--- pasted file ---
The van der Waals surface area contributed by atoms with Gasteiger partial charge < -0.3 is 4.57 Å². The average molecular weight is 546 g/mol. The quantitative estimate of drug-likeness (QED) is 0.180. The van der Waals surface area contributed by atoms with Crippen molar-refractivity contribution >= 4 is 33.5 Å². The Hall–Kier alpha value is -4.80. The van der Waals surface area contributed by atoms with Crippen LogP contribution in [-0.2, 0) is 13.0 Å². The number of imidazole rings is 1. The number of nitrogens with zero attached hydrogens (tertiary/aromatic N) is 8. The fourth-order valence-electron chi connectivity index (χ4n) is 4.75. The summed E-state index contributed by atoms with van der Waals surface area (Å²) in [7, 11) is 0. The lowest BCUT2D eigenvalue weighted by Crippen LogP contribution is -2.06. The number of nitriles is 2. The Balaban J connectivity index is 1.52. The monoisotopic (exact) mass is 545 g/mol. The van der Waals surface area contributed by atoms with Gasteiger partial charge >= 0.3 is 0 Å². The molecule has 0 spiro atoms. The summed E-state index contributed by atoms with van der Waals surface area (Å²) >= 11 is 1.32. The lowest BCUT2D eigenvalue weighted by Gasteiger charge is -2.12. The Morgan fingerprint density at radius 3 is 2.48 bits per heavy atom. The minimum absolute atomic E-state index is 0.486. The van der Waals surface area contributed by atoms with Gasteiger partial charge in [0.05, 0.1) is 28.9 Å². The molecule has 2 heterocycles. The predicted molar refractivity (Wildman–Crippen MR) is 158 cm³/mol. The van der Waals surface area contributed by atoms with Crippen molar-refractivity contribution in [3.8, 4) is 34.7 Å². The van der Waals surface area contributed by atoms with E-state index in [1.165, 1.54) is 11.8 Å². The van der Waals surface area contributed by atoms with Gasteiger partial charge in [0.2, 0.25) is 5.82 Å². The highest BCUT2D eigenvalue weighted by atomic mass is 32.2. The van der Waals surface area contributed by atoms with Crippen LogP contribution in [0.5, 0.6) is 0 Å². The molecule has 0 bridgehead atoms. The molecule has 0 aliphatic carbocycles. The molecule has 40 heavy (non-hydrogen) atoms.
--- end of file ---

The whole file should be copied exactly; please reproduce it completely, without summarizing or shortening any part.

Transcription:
The van der Waals surface area contributed by atoms with Gasteiger partial charge < -0.3 is 4.57 Å². The average molecular weight is 546 g/mol. The quantitative estimate of drug-likeness (QED) is 0.180. The van der Waals surface area contributed by atoms with Crippen molar-refractivity contribution >= 4 is 33.5 Å². The Hall–Kier alpha value is -4.80. The van der Waals surface area contributed by atoms with Crippen LogP contribution in [-0.2, 0) is 13.0 Å². The number of imidazole rings is 1. The number of nitrogens with zero attached hydrogens (tertiary/aromatic N) is 8. The fourth-order valence-electron chi connectivity index (χ4n) is 4.75. The summed E-state index contributed by atoms with van der Waals surface area (Å²) in [7, 11) is 0. The lowest BCUT2D eigenvalue weighted by Crippen LogP contribution is -2.06. The number of nitriles is 2. The Balaban J connectivity index is 1.52. The monoisotopic (exact) mass is 545 g/mol. The van der Waals surface area contributed by atoms with Gasteiger partial charge >= 0.3 is 0 Å². The molecule has 0 spiro atoms. The summed E-state index contributed by atoms with van der Waals surface area (Å²) >= 11 is 1.32. The lowest BCUT2D eigenvalue weighted by Gasteiger charge is -2.12. The Morgan fingerprint density at radius 3 is 2.48 bits per heavy atom. The minimum absolute atomic E-state index is 0.486. The van der Waals surface area contributed by atoms with Gasteiger partial charge in [0.05, 0.1) is 28.9 Å². The molecule has 2 heterocycles. The predicted molar refractivity (Wildman–Crippen MR) is 158 cm³/mol. The van der Waals surface area contributed by atoms with Crippen molar-refractivity contribution in [3.8, 4) is 34.7 Å². The van der Waals surface area contributed by atoms with E-state index in [1.165, 1.54) is 11.8 Å². The van der Waals surface area contributed by atoms with Gasteiger partial charge in [0.2, 0.25) is 5.82 Å². The highest BCUT2D eigenvalue weighted by atomic mass is 32.2. The van der Waals surface area contributed by atoms with Crippen LogP contribution in [0.5, 0.6) is 0 Å². The molecule has 0 bridgehead atoms. The molecule has 0 aliphatic carbocycles. The molecule has 40 heavy (non-hydrogen) atoms.